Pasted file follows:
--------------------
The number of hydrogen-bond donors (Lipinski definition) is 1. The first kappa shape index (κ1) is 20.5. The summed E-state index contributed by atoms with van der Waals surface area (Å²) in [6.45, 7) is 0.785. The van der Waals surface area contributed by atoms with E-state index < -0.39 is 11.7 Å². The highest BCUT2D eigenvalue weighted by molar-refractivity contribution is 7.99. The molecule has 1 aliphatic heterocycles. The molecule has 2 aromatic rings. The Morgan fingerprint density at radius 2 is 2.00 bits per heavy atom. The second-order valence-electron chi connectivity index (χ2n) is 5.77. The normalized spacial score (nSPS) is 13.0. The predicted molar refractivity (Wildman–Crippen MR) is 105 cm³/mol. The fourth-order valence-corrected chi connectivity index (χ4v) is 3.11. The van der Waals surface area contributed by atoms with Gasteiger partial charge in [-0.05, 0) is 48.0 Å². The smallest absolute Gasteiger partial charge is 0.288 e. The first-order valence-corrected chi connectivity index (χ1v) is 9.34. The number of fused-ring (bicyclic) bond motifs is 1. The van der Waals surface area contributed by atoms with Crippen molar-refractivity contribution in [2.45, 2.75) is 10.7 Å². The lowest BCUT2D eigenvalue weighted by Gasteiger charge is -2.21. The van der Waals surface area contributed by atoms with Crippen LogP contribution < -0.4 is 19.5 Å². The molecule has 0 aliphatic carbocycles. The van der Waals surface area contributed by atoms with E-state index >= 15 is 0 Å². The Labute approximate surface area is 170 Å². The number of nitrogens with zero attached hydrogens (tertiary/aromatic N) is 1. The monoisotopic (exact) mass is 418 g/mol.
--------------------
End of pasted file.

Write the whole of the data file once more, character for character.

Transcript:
The number of hydrogen-bond donors (Lipinski definition) is 1. The first kappa shape index (κ1) is 20.5. The summed E-state index contributed by atoms with van der Waals surface area (Å²) in [6.45, 7) is 0.785. The van der Waals surface area contributed by atoms with E-state index < -0.39 is 11.7 Å². The highest BCUT2D eigenvalue weighted by molar-refractivity contribution is 7.99. The molecule has 1 aliphatic heterocycles. The molecule has 2 aromatic rings. The Morgan fingerprint density at radius 2 is 2.00 bits per heavy atom. The second-order valence-electron chi connectivity index (χ2n) is 5.77. The normalized spacial score (nSPS) is 13.0. The predicted molar refractivity (Wildman–Crippen MR) is 105 cm³/mol. The fourth-order valence-corrected chi connectivity index (χ4v) is 3.11. The van der Waals surface area contributed by atoms with Gasteiger partial charge in [-0.05, 0) is 48.0 Å². The smallest absolute Gasteiger partial charge is 0.288 e. The first-order valence-corrected chi connectivity index (χ1v) is 9.34. The number of fused-ring (bicyclic) bond motifs is 1. The van der Waals surface area contributed by atoms with Crippen molar-refractivity contribution in [2.45, 2.75) is 10.7 Å². The lowest BCUT2D eigenvalue weighted by Gasteiger charge is -2.21. The van der Waals surface area contributed by atoms with Crippen LogP contribution < -0.4 is 19.5 Å². The molecule has 0 aliphatic carbocycles. The van der Waals surface area contributed by atoms with E-state index >= 15 is 0 Å². The Labute approximate surface area is 170 Å². The number of nitrogens with zero attached hydrogens (tertiary/aromatic N) is 1. The monoisotopic (exact) mass is 418 g/mol.